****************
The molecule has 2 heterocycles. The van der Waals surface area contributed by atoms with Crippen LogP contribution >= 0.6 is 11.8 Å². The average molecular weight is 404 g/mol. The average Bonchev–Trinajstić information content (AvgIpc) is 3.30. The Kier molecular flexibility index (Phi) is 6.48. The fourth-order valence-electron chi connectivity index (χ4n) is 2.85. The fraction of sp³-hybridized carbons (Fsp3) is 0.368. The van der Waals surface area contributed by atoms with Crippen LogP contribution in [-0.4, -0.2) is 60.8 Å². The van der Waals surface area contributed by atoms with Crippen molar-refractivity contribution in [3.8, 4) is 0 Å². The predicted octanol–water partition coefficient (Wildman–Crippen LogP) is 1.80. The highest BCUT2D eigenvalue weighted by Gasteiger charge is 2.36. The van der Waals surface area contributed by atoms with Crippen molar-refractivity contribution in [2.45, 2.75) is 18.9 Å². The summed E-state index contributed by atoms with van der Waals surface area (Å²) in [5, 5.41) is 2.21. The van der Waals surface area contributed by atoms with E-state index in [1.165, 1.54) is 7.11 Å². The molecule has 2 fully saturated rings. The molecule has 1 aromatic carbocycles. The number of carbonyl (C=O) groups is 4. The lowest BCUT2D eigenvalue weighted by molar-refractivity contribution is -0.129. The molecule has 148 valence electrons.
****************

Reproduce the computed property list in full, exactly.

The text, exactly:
The molecule has 2 heterocycles. The van der Waals surface area contributed by atoms with Crippen LogP contribution >= 0.6 is 11.8 Å². The average molecular weight is 404 g/mol. The average Bonchev–Trinajstić information content (AvgIpc) is 3.30. The Kier molecular flexibility index (Phi) is 6.48. The fourth-order valence-electron chi connectivity index (χ4n) is 2.85. The fraction of sp³-hybridized carbons (Fsp3) is 0.368. The van der Waals surface area contributed by atoms with Crippen LogP contribution in [-0.4, -0.2) is 60.8 Å². The van der Waals surface area contributed by atoms with Crippen molar-refractivity contribution in [3.8, 4) is 0 Å². The predicted octanol–water partition coefficient (Wildman–Crippen LogP) is 1.80. The highest BCUT2D eigenvalue weighted by Gasteiger charge is 2.36. The van der Waals surface area contributed by atoms with Crippen molar-refractivity contribution in [2.45, 2.75) is 18.9 Å². The summed E-state index contributed by atoms with van der Waals surface area (Å²) in [5, 5.41) is 2.21. The van der Waals surface area contributed by atoms with E-state index in [1.165, 1.54) is 7.11 Å². The molecule has 2 fully saturated rings. The molecule has 1 aromatic carbocycles. The number of carbonyl (C=O) groups is 4. The lowest BCUT2D eigenvalue weighted by molar-refractivity contribution is -0.129. The molecule has 148 valence electrons.